Is It Smart to Live in a Camper: 3 Step Guide

You might be considering alternative living arrangements like tiny homes or building with shipping containers, but have you thought about the possibility of living in a camper? Is it smart to live in a camper? “Smart” can be defined in a variety of ways depending on a person’s perspective, but regardless of your views, three important factors are crucial to enable you to make a smart decision when considering living full-time in a camper: Financial, Mental (Emotional), and Practical considerations.

It is smart to live in a camper if an extensive examination of the financial, mental, and practical aspects of camper life are weighed prior to making the decision. Many who live full-time in a camper find the benefits far exceed the drawbacks.

To determine if it would be smart for you to live in a camper, you would need to carefully evaluate the pros and cons of the 3 major factors by following the 3 Step Guide below. If done properly, you will arrive at an intelligent decision.

Let’s examine the following decision components that form our guide:

  • Financial
  • Mental (Emotional)
  • Practical

Combining and evaluating these 3 elements and then candidly assessing your personal preference thresholds will help you decide if it’s smart to live in a camper.

Step 1: Financial Guide

Camper financial

Financial: adjective; pertaining to monetary receipts and expenditures; pertaining or relating to money matters;

Is it financially smart to live in a camper? It depends on the person’s situation and the camper.

Let’s assume you buy a used camper for $19,800 like the example in a previous post HERE. We know the monthly loan payment is $250. The average insurance for a camper is $42 per month, This brings your monthly camper fees to a minimum of $292, regardless of where it is located, whether sitting in your driveway*, traveling on the road, or parked in a campground.

*Note: Some homeowners associations do not allow parked campers, so you may incur additional storage expenses prior to transitioning to full-time living. You will have to make a choice about the camper’s mobility and location.

Important financial comparisons and considerations to make regarding the camper:

  • Stationary – Park the camper in one residential type RV park or…
  • Mobile – Travel and visit multiple parks throughout the year

As a general rule, parking the camper is far less expensive and provides greater financial benefits.

The lot fee to park a camper with a yearly lease at a nice RV resort in the Tampa area averages $500 per month.

From my experience, plan to spend an additional $100 monthly in total for propane gas and electricity, depending on the season. Summers bring higher electric bills due to the air conditioner while winters bring greater propane bills due to the heater.

So, a minimum monthly fee of $292 (loan payment + insurance) + $500 (lot fee) + $100 (gas/electric) = $892 per month. The total fee for a month’s stay in this campground is $892 monthly for campers with a yearly lease. Maintenance fees will be minimal as long as you rotate the tires every 3-5 months and treat the camper roof.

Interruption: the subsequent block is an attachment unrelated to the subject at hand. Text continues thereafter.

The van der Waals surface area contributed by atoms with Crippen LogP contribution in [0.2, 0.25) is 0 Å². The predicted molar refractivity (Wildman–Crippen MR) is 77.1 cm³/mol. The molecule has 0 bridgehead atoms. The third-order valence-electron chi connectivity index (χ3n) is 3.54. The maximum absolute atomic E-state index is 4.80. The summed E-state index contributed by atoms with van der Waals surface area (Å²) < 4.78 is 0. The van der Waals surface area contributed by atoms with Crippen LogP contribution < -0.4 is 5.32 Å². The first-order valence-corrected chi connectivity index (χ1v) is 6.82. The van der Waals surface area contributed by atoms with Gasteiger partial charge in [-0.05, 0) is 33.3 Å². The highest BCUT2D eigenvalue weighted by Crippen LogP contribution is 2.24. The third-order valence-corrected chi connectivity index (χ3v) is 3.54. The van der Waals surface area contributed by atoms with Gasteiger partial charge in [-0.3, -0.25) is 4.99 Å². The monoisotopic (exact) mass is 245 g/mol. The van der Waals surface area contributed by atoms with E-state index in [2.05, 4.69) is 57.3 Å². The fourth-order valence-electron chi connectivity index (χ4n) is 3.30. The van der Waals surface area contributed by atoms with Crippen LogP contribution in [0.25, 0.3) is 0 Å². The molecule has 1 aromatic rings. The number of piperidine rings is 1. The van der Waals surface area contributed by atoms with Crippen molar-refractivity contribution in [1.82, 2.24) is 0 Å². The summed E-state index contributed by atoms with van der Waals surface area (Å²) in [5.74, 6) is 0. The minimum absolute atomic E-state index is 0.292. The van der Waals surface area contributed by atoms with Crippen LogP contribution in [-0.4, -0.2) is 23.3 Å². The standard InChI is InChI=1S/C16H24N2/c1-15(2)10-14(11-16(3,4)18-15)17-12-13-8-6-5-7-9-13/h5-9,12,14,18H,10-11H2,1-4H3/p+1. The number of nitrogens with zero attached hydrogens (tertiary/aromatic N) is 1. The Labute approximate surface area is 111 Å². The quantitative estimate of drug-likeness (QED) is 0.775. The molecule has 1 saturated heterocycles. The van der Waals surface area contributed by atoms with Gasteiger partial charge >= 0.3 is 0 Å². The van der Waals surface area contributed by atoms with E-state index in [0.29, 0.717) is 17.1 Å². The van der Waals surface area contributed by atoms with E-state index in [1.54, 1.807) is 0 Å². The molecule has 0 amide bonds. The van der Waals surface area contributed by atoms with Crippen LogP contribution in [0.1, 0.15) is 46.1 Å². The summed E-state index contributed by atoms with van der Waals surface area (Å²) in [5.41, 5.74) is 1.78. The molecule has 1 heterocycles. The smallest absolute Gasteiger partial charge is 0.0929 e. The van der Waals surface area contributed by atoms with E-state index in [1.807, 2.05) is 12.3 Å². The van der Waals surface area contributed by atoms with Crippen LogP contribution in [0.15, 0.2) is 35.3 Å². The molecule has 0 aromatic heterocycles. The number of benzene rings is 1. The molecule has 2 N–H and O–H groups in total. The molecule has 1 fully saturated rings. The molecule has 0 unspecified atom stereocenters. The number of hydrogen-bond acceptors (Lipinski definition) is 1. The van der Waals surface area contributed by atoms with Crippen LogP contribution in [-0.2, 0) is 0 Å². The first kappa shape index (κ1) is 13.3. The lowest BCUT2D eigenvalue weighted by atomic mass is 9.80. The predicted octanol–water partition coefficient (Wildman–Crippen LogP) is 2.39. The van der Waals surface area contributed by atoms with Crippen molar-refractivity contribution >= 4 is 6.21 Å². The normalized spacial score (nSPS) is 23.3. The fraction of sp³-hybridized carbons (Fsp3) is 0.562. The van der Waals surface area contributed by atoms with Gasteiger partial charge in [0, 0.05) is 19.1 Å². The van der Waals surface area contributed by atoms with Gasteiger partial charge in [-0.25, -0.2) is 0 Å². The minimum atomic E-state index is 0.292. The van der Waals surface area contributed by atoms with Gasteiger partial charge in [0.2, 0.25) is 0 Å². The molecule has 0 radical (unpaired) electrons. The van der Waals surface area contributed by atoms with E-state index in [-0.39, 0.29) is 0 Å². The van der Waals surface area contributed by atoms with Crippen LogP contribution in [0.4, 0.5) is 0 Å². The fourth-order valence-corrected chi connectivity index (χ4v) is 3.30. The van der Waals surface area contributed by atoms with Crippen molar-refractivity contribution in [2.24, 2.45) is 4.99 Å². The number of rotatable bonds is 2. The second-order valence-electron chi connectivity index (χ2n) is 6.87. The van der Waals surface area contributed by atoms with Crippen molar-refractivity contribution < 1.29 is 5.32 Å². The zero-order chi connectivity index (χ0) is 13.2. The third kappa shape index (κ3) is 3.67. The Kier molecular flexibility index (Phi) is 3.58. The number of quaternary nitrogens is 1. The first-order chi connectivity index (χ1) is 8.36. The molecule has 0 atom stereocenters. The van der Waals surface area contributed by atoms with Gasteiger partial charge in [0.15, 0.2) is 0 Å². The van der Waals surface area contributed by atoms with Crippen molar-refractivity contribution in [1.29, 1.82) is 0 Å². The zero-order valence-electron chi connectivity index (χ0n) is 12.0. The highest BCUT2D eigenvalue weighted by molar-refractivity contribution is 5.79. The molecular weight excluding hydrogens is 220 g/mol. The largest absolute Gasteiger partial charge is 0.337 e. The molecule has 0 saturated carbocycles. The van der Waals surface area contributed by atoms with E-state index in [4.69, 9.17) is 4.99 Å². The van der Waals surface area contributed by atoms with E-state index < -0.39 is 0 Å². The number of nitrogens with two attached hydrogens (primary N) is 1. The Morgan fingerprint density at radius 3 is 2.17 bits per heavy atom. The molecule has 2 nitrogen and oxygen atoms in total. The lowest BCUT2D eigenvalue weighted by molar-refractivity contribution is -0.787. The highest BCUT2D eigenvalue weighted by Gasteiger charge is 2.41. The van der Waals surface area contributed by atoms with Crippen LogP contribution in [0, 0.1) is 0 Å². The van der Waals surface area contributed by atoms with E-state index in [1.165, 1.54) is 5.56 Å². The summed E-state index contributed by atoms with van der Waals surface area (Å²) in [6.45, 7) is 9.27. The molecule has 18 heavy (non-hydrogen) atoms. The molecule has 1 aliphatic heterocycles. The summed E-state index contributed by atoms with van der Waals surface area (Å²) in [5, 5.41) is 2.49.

The main cost that will increase dramatically is where you will park the camper while traveling.

The short-term lot fees for the same RV resort above, which charges an average of $500 per month on a 1-year lease, have the following rates:

  • $1,215 per month during the high season
  • $588 weekly 
  • $84 daily

Let’s assume our people like to travel and visit a new campsite each month:

So, the minimum monthly fee of $292 (loan payment + insurance) + $1,215 (short-term month lot fee) + $100 (gas/electric) = $1,607 that month. The total fee for a month’s stay in this campground for a short-term rental is $1,607.

Let’s assume there is $588 weekly rate at a different resort without a monthly discounted option. To stay there a month, the monthly lot fee would be $2,352 as calculated by $588 x 4 weeks. So, the minimum monthly fee of $292 (loan payment + insurance) + $2,352 (short-term month lot fee) + $100 (gas/electric) = $2,744 that month.

Lot Price Difference: Stationary vs.Mobile 
Difference of  $715 ($1607 – $892) between per month rate for traveling and parking your camper.
Difference of  $1,852 ($2744 – $892) between 4 weeks at the weekly rate and parking your camper.

This illustrates longer stays generally produce more financial savings. If you were to reserve a campsite at this same place for 3 weeks ($1764= 3 x $588)) instead of 1 month ($1215) you actually lose $549 ($1764 – $1215). In this case, it’d be financially advantageous to reserve the month, and if desired, leave after 3 weeks…or you could stay and enjoy the “free” last week at the RV resort campground.

Other Traveling Expenses: 
Traveling means you will have gasoline expenses to haul or move the camper. The camper weighs more than a car, so it will use more gas to move it. As gas prices can sometimes be high or volatile, this expense can result in substantial gas costs depending on the distance to be traveled.

If you don’t have a truck to tow your camper, transport company fees can add significant costs depending on the distance. Not every truck can accommodate the weight of a camper.

In general, you will have more wear and tear on a camper and its tires while traveling, which will increase repair and maintenance expenses. It is difficult to estimate a specific dollar amount, but whatever budget you decide for general maintenance on a stationary camper, at least double that amount for a camper that will travel frequently.